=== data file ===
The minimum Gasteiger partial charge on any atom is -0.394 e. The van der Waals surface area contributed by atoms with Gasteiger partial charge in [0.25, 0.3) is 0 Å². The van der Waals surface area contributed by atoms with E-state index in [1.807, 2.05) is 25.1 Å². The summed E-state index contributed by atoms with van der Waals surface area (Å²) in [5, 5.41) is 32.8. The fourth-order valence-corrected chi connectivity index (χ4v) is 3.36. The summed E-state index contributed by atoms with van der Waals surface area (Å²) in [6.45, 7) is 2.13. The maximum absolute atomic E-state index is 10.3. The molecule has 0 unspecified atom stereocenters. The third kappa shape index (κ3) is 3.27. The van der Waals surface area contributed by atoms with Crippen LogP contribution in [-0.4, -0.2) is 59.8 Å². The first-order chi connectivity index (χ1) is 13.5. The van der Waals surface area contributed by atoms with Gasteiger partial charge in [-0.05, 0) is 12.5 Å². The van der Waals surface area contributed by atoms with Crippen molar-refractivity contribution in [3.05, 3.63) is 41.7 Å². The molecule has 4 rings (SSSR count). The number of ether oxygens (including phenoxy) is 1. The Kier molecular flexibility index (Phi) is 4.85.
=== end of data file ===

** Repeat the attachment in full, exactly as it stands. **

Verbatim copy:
The minimum Gasteiger partial charge on any atom is -0.394 e. The van der Waals surface area contributed by atoms with Gasteiger partial charge in [0.25, 0.3) is 0 Å². The van der Waals surface area contributed by atoms with E-state index in [1.807, 2.05) is 25.1 Å². The summed E-state index contributed by atoms with van der Waals surface area (Å²) in [5, 5.41) is 32.8. The fourth-order valence-corrected chi connectivity index (χ4v) is 3.36. The summed E-state index contributed by atoms with van der Waals surface area (Å²) in [6.45, 7) is 2.13. The maximum absolute atomic E-state index is 10.3. The molecule has 0 unspecified atom stereocenters. The third kappa shape index (κ3) is 3.27. The van der Waals surface area contributed by atoms with Crippen LogP contribution in [-0.4, -0.2) is 59.8 Å². The first-order chi connectivity index (χ1) is 13.5. The van der Waals surface area contributed by atoms with Gasteiger partial charge in [-0.05, 0) is 12.5 Å². The van der Waals surface area contributed by atoms with Crippen molar-refractivity contribution in [3.05, 3.63) is 41.7 Å². The molecule has 4 rings (SSSR count). The number of ether oxygens (including phenoxy) is 1. The Kier molecular flexibility index (Phi) is 4.85.